The 'Right to Rent' scheme is a government policy which means landlords have to check the immigration status of prospective tenants.

It is part of the 'hostile environment' - a set of policies that aim to make life unbearably difficult in the UK for those who cannot show the right paperwork.

A landlord who is found to have rented to someone who doesn't have the required immigration status will face a fine of up to £3,000 or a criminal sentence.

Our research shows that this policy makes it harder for people of colour, and people with foreign-sounding accents or names, to rent property - as landlords, scared of making a mistake, opt for white people, British people and those with passports.

Right to Rent: It takes BME people up to twice as long to find a home to rent as a white British person

That is why we took the government to get this scheme scrapped.

Our legal challenge

We challenged the government to justify this reckless policy, which increases racial discrimination in the rental market.

First, we took our case to the High Court. We won the case, as the High Court agreed that Right to Rent causes racial discrimination, and declared it unlawful. As a result, the Government was forced to halt its plans to roll the scheme out to Wales, Scotland and Northern Ireland.  

The Government appealed, so in January 2020 we faced the Home Office in the Court of Appeal. The Court of Appeal agreed that the scheme causes racial discrimination. But - disappointingly - the judges stopped short of declaring the scheme unlawful, leaving it to MPs and Government to decide whether the racial discrimination is ‘greater than envisaged’. 

Working with the same team at Leigh Day who represented JCWI in the legal case, we supported the preparation of an appeal to the European Court of Human Rights in January 2022. In an extremely disappointing decision in May, the ECHR deemed the appeal ‘inadmissible’. This means the court dismissed the application without examining the merits of the case, because they believe the application does not meet all the admissibility criteria. Unfortunately, these decisions cannot be challenged.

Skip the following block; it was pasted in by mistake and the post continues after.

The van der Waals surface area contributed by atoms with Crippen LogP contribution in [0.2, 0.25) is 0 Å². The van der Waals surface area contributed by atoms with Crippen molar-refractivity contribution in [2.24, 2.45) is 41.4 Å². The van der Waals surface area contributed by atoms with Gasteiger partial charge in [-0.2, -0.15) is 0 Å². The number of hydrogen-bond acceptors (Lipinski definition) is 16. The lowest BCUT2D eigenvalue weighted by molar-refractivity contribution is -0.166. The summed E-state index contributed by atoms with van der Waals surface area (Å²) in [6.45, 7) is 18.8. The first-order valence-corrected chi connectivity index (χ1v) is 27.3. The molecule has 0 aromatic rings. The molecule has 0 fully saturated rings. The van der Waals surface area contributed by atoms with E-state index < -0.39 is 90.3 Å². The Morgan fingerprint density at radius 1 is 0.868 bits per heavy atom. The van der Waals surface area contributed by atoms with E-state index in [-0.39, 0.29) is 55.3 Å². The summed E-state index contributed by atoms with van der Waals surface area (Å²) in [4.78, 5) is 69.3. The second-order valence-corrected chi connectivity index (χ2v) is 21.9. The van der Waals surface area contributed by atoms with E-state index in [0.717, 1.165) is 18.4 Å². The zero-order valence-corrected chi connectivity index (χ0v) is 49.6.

No amount of discrimination is acceptable. 

We believe this scheme must be scrapped, and we are not giving up. Leigh Day are continuing to fight the policy, and may be able to bring a new appeal to the European Court of Human Rights (ECHR). 

To to this, they want to speak to people who have been affected by the Right to Rent policy.

To stay up to date on the case, join our mailing list at the foot of this page, or follow us on Twitter

Are you concerned or have you been affected?

If you're a landlord and you're worried about the Right to Rent scheme, please fill out a short survey here.

If you're a tenant or an advisor and you'd like some guidance on the scheme, download our toolkit here.

If you've faced issues renting a home as a result of the scheme, please get in touch.

Join the fight for a fair, equal future

Our communities, public services and workplaces should be open to us all, where no one suffers discrimination or persecution. But hostile immigration policies mean that people who look or sound 'foreign' can be treated with suspicion. The government argues that borders are so vital, we must simply live with this discrimination. We don't accept that.

Join the campaign for a fairer Britain by adding your details below. We will keep you up to date with ways you can campaign for migrants' rights or donate to support people who are suffering simply because of their immigration status.

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